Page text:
Nov 21, 2018
Gallery - Guesthouse Mori to Machi, Enshu Morimachi rural Shizuoka
Shinya Iwase’s path to the rural life in Shizuoka Prefecture, central Japan, started from a place many might be familiar with, a hometown that is neither country nor city.
As is often the case with young people and such places as fit neither extreme, Iwase (37) acted on a desire to leave his hometown in the Hamamatsu district of Shizuoka Prefecture, moving to Tokyo to study at a university of agriculture.
“I went to a high school that specializes in the business and commercial sector but after that I felt that it would be primary industries, rather than jobs involved in moving money or just for making a profit that would become more important for Japan.”
Iwase’s university studies took him overseas to rural communities in Malaysia and Indonesia. After graduating he found his way into building design, working out of the offices of an architectural firm in the Japan capital before moving back to Hamamatsu where he lived and worked for the next 10 years, living in the kind of structure that comes with company life.
But with the late hours and little time for holidays Iwase felt that such a lifestyle wasn’t for him.
“I wanted to try living in the countryside, so based on that I traveled around Japan for about a year, sometimes sleeping in my car. While I was traveling I applied to the WOOF program, staying and working with farmers in return for food and a place to stay, mostly around the Inland Sea area,” says Iwase over dinner at his rural base, the town of Enshu Morimachi, in Shizuoka prefecture's west.
It was the same WOOF program that initially brought Iwase to Morimachi where he stayed for a month, in a location in the mountains, the kind of place where you get your water from the mountain, and warm the bath water using firewood.
“There are many places like that in Morimachi, deeper in the mountains,” he tells us with enthusiasm.
Perhaps it’s a similar enthusiasm that inspired Iwase to bring us to local izakaya, Sasagawa (ささ川) in the center of town, in which we currently sit, which he describes as “deep” -- English language employed by the Japanese to let you know when something is off-the-beaten-path authentic. Upon arriving at the deep izakaya though, Iwase was afforded the warm welcome of a local, an early sign for us of rural Shizuoka's, and perhaps rural Japan’s, potential charms.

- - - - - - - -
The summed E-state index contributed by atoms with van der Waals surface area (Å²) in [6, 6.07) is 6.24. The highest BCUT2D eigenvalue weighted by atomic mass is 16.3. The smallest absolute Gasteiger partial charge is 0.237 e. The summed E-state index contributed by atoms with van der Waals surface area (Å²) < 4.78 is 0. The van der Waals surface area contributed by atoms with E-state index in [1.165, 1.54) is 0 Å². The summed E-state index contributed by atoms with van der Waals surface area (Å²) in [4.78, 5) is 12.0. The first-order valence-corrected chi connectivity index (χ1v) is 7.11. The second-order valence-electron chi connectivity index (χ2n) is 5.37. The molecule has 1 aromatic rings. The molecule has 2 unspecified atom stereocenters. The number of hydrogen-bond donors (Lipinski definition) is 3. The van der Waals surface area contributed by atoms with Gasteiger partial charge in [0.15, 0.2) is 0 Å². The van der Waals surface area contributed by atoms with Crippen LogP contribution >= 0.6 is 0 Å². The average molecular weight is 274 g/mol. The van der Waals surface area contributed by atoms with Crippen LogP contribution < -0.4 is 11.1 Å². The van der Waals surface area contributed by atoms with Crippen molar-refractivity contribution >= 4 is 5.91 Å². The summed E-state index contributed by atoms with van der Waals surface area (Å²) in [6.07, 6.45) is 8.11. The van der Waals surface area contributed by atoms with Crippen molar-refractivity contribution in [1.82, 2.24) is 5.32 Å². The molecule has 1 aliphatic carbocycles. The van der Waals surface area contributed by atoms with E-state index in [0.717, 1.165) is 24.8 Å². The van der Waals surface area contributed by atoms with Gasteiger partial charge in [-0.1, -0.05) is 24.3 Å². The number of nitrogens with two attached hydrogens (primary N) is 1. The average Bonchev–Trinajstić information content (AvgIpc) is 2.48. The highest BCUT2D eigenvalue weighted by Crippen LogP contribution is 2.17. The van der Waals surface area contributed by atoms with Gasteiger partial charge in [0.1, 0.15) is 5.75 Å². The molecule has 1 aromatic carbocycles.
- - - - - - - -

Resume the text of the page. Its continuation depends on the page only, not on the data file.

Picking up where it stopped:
Iwase has been in Morimachi for just over two years now, living and working out of a charming old property in the center of town, part of which he has converted into a guesthouse.
The decision to stay put in this particular corner of rural Japan, while in part due to having been won over by the town’s old atmosphere, is rooted in something more Japanese.
“I’m the first son in my family so, in Japan, this gives you a strange sense of loyalty to your hometown, a duty to look after your parents and the family home. This culture still remains in Japan, particularly in the countryside.”
Upon choosing Morimachi, about a 40-minute drive from Hamamatsu, as a place to make a go of the rural life, Iwase learned about the chiiki okoshi kyouryoku-tai (地域おこし協力隊 - no official translation but something like “Regional Development Cooperation Volunteers"), a government program supporting rural development and the young people who want to move into such areas.
“Young people are focusing on places like Tokyo and Osaka to find work. These people are getting out of the countryside so that section of the population is decreasing. But among some young people there are those who, rather than the busy Tokyo life, want to live a little slower in the countryside,” says Iwase.
The program then, administered at a local government level, recruits and supports these young people in their move to the countryside, providing a basic income for three years.
“In return they bring their power to the area helping out with things like farming, or in my case, I helped to create a hiking course with the local people, and now, I’m using local produce to make snacks and confectionary with the high school students," Iwase tells us, listing just some of the activities he has turned his hand to since moving to the town.
According to Iwase there are around 5,000 people currently enrolled in the program, living and working in rural regions across Japan. It’s a number which he seems to reflect on positively and one that could reveal an increasing desire among younger generations of Japanese to get out of the city.
“Perhaps they (young people) feel that in the countryside there are fewer rivals to the things they want to try. That local life is more interesting and more and more people are placing greater value on doing those things that they find interesting,” says Iwase, speculating on reasons behind the apparent shift in attitudes.